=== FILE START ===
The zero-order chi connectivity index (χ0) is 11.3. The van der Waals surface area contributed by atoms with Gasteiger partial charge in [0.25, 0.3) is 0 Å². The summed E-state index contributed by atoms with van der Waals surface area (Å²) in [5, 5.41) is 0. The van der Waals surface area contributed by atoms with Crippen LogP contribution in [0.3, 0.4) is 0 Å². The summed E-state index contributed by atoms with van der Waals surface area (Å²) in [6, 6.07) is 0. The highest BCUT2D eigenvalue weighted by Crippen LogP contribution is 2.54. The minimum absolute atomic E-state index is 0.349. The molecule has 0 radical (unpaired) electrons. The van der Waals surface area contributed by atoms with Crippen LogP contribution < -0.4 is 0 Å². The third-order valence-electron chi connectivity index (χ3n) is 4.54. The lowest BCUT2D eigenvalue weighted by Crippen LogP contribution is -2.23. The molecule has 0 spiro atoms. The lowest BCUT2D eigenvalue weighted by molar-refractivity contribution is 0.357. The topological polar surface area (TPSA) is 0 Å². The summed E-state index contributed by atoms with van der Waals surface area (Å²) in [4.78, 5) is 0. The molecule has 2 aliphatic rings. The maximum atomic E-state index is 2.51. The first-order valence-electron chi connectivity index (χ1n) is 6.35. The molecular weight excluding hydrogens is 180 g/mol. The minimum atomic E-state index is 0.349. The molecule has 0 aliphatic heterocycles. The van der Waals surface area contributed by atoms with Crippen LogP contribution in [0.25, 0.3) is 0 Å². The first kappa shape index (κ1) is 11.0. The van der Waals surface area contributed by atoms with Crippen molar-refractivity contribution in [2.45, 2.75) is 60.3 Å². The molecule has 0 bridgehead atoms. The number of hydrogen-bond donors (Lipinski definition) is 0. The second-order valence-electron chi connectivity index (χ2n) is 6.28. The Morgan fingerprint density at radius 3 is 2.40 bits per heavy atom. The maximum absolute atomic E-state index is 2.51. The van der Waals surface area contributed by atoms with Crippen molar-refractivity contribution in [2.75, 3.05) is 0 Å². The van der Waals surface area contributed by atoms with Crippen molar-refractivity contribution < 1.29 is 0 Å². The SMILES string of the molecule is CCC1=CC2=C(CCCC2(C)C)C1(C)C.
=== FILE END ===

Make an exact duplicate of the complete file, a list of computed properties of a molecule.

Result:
The zero-order chi connectivity index (χ0) is 11.3. The van der Waals surface area contributed by atoms with Gasteiger partial charge in [0.25, 0.3) is 0 Å². The summed E-state index contributed by atoms with van der Waals surface area (Å²) in [5, 5.41) is 0. The van der Waals surface area contributed by atoms with Crippen LogP contribution in [0.3, 0.4) is 0 Å². The summed E-state index contributed by atoms with van der Waals surface area (Å²) in [6, 6.07) is 0. The highest BCUT2D eigenvalue weighted by Crippen LogP contribution is 2.54. The minimum absolute atomic E-state index is 0.349. The molecule has 0 radical (unpaired) electrons. The van der Waals surface area contributed by atoms with Crippen LogP contribution < -0.4 is 0 Å². The third-order valence-electron chi connectivity index (χ3n) is 4.54. The lowest BCUT2D eigenvalue weighted by Crippen LogP contribution is -2.23. The molecule has 0 spiro atoms. The lowest BCUT2D eigenvalue weighted by molar-refractivity contribution is 0.357. The topological polar surface area (TPSA) is 0 Å². The summed E-state index contributed by atoms with van der Waals surface area (Å²) in [4.78, 5) is 0. The molecule has 2 aliphatic rings. The maximum atomic E-state index is 2.51. The first-order valence-electron chi connectivity index (χ1n) is 6.35. The molecular weight excluding hydrogens is 180 g/mol. The minimum atomic E-state index is 0.349. The molecule has 0 aliphatic heterocycles. The van der Waals surface area contributed by atoms with Crippen LogP contribution in [0.25, 0.3) is 0 Å². The first kappa shape index (κ1) is 11.0. The van der Waals surface area contributed by atoms with Crippen molar-refractivity contribution in [2.45, 2.75) is 60.3 Å². The molecule has 0 bridgehead atoms. The number of hydrogen-bond donors (Lipinski definition) is 0. The second-order valence-electron chi connectivity index (χ2n) is 6.28. The Morgan fingerprint density at radius 3 is 2.40 bits per heavy atom. The maximum absolute atomic E-state index is 2.51. The van der Waals surface area contributed by atoms with Crippen molar-refractivity contribution in [2.75, 3.05) is 0 Å². The van der Waals surface area contributed by atoms with Crippen molar-refractivity contribution < 1.29 is 0 Å². The SMILES string of the molecule is CCC1=CC2=C(CCCC2(C)C)C1(C)C.